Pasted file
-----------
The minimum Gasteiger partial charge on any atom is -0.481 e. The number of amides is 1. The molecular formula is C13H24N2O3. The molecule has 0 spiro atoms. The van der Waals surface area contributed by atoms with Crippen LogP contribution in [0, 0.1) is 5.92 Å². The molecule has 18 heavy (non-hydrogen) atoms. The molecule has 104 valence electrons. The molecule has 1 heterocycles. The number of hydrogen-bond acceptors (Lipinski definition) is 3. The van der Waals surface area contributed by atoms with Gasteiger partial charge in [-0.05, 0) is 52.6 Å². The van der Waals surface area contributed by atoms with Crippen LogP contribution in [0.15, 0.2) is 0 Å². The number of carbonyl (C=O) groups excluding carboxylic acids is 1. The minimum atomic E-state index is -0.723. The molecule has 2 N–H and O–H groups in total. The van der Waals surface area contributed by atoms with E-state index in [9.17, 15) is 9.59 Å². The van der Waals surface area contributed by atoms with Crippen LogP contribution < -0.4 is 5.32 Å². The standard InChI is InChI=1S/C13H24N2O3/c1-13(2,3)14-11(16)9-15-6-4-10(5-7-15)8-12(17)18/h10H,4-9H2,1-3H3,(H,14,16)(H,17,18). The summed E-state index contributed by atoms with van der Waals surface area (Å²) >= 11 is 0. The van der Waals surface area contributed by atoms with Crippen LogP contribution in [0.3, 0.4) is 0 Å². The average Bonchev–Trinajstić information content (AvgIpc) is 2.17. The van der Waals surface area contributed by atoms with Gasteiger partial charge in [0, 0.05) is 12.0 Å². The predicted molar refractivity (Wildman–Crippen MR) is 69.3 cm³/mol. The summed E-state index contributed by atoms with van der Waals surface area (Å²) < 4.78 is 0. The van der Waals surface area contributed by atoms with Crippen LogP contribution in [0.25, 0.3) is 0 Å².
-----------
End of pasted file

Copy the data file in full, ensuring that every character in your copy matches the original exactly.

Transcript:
The minimum Gasteiger partial charge on any atom is -0.481 e. The number of amides is 1. The molecular formula is C13H24N2O3. The molecule has 0 spiro atoms. The van der Waals surface area contributed by atoms with Crippen LogP contribution in [0, 0.1) is 5.92 Å². The molecule has 18 heavy (non-hydrogen) atoms. The molecule has 104 valence electrons. The molecule has 1 heterocycles. The number of hydrogen-bond acceptors (Lipinski definition) is 3. The van der Waals surface area contributed by atoms with Gasteiger partial charge in [-0.05, 0) is 52.6 Å². The van der Waals surface area contributed by atoms with Crippen LogP contribution in [0.15, 0.2) is 0 Å². The number of carbonyl (C=O) groups excluding carboxylic acids is 1. The minimum atomic E-state index is -0.723. The molecule has 2 N–H and O–H groups in total. The van der Waals surface area contributed by atoms with E-state index in [9.17, 15) is 9.59 Å². The van der Waals surface area contributed by atoms with Crippen LogP contribution < -0.4 is 5.32 Å². The standard InChI is InChI=1S/C13H24N2O3/c1-13(2,3)14-11(16)9-15-6-4-10(5-7-15)8-12(17)18/h10H,4-9H2,1-3H3,(H,14,16)(H,17,18). The summed E-state index contributed by atoms with van der Waals surface area (Å²) >= 11 is 0. The van der Waals surface area contributed by atoms with Crippen LogP contribution in [0.3, 0.4) is 0 Å². The average Bonchev–Trinajstić information content (AvgIpc) is 2.17. The van der Waals surface area contributed by atoms with Gasteiger partial charge in [0, 0.05) is 12.0 Å². The predicted molar refractivity (Wildman–Crippen MR) is 69.3 cm³/mol. The summed E-state index contributed by atoms with van der Waals surface area (Å²) < 4.78 is 0. The van der Waals surface area contributed by atoms with Crippen LogP contribution in [0.25, 0.3) is 0 Å².